Unformatted text preview: 3'1 Section 1.2 We learn about Populations using Samples The entities that we measure in a study are called subjects. (Usually a person or an object whose characteristics are of
interest). A characteristic being measured in a study is given the name variable. Po ulation andS m l (CD Population: The total set of subjects in which we are interested. Sample: The subset of the population for whom we have (or plan to have) data.
Ex 2: We are interested in the average age of the students in Texas Tech. With regard to this example, the entities we measure are the students. Therefore, the students are the subjects. The
characteristic being measured is the age. This is a variable in this study. The set of all the subjects of interest is the set of students in Texas Tech. Therefore the population is "students in Texas
Tech". However, it is not feasible to find the age of all the students in Texas Tech. Therefore we select a random set of students
from Texas Tech to find the average age of the group. This set of students, which we actually collect data from, is a sample. For instance, this class is could be a sample.
Descri tive St isti nd In r i l ati ti Descriptive statistics: Descriptive statistics refers to methods from summarizing the data. The summaries usually consist of graphs and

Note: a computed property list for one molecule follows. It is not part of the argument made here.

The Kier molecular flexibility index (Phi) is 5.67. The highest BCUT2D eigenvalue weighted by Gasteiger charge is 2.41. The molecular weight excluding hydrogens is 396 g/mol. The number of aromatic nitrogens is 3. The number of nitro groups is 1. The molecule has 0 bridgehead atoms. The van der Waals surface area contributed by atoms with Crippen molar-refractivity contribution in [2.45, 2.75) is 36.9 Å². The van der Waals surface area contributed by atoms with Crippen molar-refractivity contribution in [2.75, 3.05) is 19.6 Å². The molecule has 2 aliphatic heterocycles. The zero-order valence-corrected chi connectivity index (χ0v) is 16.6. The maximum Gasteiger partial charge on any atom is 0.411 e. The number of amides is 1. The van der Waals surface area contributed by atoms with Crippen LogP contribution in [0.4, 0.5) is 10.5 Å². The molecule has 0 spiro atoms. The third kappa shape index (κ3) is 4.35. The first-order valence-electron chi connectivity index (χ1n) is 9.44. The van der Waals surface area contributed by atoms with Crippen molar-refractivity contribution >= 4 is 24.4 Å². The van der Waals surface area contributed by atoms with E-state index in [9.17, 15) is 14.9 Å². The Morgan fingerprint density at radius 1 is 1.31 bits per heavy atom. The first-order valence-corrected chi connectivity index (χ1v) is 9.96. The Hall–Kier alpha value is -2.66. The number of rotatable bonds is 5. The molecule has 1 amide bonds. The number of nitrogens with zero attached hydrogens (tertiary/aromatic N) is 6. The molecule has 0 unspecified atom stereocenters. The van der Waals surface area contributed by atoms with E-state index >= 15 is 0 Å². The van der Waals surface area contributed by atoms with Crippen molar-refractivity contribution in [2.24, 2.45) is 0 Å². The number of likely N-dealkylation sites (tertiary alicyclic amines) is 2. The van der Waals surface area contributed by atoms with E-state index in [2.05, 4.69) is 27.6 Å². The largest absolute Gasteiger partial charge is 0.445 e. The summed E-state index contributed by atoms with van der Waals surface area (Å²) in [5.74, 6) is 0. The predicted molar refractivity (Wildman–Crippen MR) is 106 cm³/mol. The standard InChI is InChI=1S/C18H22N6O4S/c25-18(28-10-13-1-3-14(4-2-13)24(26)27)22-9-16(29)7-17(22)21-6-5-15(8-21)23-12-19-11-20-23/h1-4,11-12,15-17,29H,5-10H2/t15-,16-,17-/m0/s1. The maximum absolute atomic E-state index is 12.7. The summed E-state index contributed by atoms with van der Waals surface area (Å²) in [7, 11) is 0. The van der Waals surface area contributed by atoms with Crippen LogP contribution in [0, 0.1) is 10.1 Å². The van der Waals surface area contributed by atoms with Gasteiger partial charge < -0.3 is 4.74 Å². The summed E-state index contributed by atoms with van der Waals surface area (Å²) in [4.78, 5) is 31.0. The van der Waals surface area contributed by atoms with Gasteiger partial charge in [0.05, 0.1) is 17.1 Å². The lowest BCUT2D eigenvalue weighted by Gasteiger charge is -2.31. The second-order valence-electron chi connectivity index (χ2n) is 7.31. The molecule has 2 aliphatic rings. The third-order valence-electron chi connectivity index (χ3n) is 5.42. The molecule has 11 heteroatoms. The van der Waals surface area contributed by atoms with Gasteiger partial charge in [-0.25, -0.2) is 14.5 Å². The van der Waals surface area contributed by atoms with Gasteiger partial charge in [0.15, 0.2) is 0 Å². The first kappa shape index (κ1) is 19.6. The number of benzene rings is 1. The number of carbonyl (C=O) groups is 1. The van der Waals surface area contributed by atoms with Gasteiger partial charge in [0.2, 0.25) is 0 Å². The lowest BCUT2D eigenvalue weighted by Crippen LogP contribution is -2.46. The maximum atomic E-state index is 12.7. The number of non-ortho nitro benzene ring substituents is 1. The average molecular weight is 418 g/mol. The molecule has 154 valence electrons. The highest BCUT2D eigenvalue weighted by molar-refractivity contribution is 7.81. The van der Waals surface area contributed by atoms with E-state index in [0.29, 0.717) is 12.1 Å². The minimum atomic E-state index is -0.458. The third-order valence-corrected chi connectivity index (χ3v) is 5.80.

numbers such as averages and percentages. Inferential statistics: Inferential statistics refers to methods of making decisions or predictions about a population, based on data obtained
from a sample of that population. Sample statistic; and Population parameter; 0 Parameter: A numerical summary of the population
9 Statistic: A numerical summary of a sample taken from the population £15 3: Referring back to ex 2, the numerical summary we are interested in the population is the average age.
Therefore the average age of the students of Texas Tech is the parameter. The same numerical summary with regard to a sample is called a statistic. For instance, the average age ofthis class is a statistic. ...
View Full Document
- Spring '08